Salesforce’s Acquisition of Proves It Has Always Been One Step Ahead

The Einstein 1 Platform and acquisition are the result of a three-year master plan

Salesforce’s Acquisition of Proves It Has Always Been One Step Ahead
CRMNews Analysis

Published: October 3, 2023

Charlie Mitchell

What happens at Salesforce sometimes seems like a glorious accident, as if CEO Marc Benioff hops continuously in new directions that mostly pay off.

Yet, Dreamforce 2023 and now the acquisition of have highlighted that all of those new directions, pivots, and acquisitions have been intentional – part of a master plan.

The Master Plan

On the Dreamforce stage three years ago, Marc Benioff said: “We can’t just be Salesforce anymore.”

Looking back, that foreshadowed his ambition to build an ecosystem – instead of just expanding out all of its CRM apps. Salesforce had to change.

As such, it started to rearchitect its platform and last year launched Data Cloud.

That move pre-empted the Einstein 1 Platform. After all, it could not have existed if Data Cloud did not exist first.

Now, with a central platform that houses all its apps, Salesforce has built an ecosystem that leverages their combined intelligence and connects them with a cross-function data fabric.

Aggregated and normalized data runs throughout this fabric, allowing businesses to use tools like Flow to automate workflows across these apps and customer-facing functions. These will better connect service, sales, and marketing.

All this is three years in the making. It is no happy accident.

Now, with its new Einstein 1 Copilot innovation, Salesforce takes further advantage of this platform architecture to provide a differentiated virtual assistant offering.

So far, rival Copilots have highlighted the functional application of generative AI (GenAI) – and how it can serve a service agent, seller, or marketeer.

Yet, Salesforce takes a more holistic approach. As Liz Miller, VP & Principal Analyst at Constellation Researchrecently told CX Today:

What I wanted to stand up and cheer about was Salesforce’s ability to show how Copilot not only helps the individual but how it also helps that individual fit into a broader customer experience strategy.

For instance, consider how Einstein 1 Copilot auto-summarizes customer service interactions and offers various insights, including customer sentiment.

Businesses can then set up the workflows to pass that conversational data over to:

  • Service Cloud to support the next agent that speaks to the customer.
  • Sales Cloud to aid possible renewal activities with the customer.
  • Marketing Cloud to understand what is driving positive and negative customer sentiment.

So, while rival vendors may offer similar solutions for individual functions at a lower price, these cross-function capabilities will differentiate Salesforce – and take years for others to recreate.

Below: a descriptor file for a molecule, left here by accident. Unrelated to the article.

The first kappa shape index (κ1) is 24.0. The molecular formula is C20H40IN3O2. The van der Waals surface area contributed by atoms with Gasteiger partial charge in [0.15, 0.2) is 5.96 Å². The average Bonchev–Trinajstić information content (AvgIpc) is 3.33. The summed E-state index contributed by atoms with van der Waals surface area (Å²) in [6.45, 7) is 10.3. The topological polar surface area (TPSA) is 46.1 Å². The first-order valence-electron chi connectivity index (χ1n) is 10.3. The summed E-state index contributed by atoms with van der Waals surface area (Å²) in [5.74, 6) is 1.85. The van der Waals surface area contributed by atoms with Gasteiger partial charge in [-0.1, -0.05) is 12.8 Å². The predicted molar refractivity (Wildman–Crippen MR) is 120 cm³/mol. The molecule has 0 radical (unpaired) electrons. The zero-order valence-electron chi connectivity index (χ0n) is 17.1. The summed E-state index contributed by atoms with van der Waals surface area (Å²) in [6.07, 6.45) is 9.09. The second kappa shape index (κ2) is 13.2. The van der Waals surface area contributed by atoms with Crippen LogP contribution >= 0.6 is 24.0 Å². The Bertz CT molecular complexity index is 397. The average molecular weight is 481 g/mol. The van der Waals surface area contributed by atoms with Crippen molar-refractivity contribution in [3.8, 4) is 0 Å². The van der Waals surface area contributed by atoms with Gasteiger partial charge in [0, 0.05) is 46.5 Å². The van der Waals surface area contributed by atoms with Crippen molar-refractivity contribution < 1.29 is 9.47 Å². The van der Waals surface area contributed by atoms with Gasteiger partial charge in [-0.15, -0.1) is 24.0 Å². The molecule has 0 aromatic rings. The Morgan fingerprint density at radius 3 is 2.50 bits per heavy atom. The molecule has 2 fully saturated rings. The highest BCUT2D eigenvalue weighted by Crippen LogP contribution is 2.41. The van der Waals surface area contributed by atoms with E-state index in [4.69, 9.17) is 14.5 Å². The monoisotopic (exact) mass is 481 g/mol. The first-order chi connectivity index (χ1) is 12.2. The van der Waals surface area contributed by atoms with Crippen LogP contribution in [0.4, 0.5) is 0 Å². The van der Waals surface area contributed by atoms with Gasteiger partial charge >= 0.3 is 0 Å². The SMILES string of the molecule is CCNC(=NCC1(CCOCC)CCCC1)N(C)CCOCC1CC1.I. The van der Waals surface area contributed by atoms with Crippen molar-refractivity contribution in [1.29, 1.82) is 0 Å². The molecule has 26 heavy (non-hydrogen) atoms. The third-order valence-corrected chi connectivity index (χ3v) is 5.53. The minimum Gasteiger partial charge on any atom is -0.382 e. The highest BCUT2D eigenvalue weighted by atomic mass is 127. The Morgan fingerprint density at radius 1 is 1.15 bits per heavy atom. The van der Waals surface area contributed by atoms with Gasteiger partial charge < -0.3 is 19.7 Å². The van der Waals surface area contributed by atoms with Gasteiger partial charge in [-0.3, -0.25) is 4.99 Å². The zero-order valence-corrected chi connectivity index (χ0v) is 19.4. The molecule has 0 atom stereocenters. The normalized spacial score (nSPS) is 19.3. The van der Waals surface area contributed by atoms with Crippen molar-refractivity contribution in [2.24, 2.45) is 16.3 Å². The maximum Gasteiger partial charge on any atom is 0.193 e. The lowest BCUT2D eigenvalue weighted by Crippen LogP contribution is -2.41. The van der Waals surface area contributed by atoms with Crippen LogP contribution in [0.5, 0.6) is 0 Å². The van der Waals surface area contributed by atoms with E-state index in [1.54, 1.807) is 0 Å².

After all, API, microservices, and JSON will only take them so far.

As these rivals try to do so, Salesforce can increase its leadership with more targeted acquisitions.

Enter further extends Salesforce’s differentiator of having a cross-function ecosystem.

The business brings a low-code/no-code bot-builder, implemented within many contact center and customer service environments.

Yet, within the Einstein 1 platform environment, it’s unlikely to stay only within the remit of Service Cloud. Instead, it may support sales use cases like automated enrollment and marketing use cases such as proactive outreach campaigns.

All the while, the conversational and engagement data that they generate will pass through Data Cloud and funnel across various parts of the Salesforce ecosystem.

However, the question stands: why over all the low-code/no-code bot-building platforms?

After all, Einstein bots already exist, and Salesforce has many existing AI capabilities, having purchased over ten AI startups in 2016 alone.

Its compossibility is likely the answer. Indeed, it allows designers to define the self-service process they’d like and offers them the building blocks to “compose” it.

As such, customers don’t need to follow what the vendor has imagined. Instead, they can build their own workflows – potentially across various functions – to gain greater benefit from the platform.

That’s quite the value proposition, and one alluring enough to see Salesforce open up its wallet after a year where “profitability” has become its mantra.

Alongside this, Salesforce adds to its AI arsenal – bringing in additional talent in this arena.

Moreover, the CRM leader is very familiar with’s leaders, as they previously rolled up their previous company “RelateIQ” in 2014.

In welcoming them back to the company, Marc Benioff is staying true to his pledge to bring back former employees and grow its headcount in AI.

Winning that AI race will prove critical for Salesforce to sustain its market lead – especially after it recently raised its prices for the first time in seven years.

The good news is that its strategy to do so appears promising and possibly market redefining.



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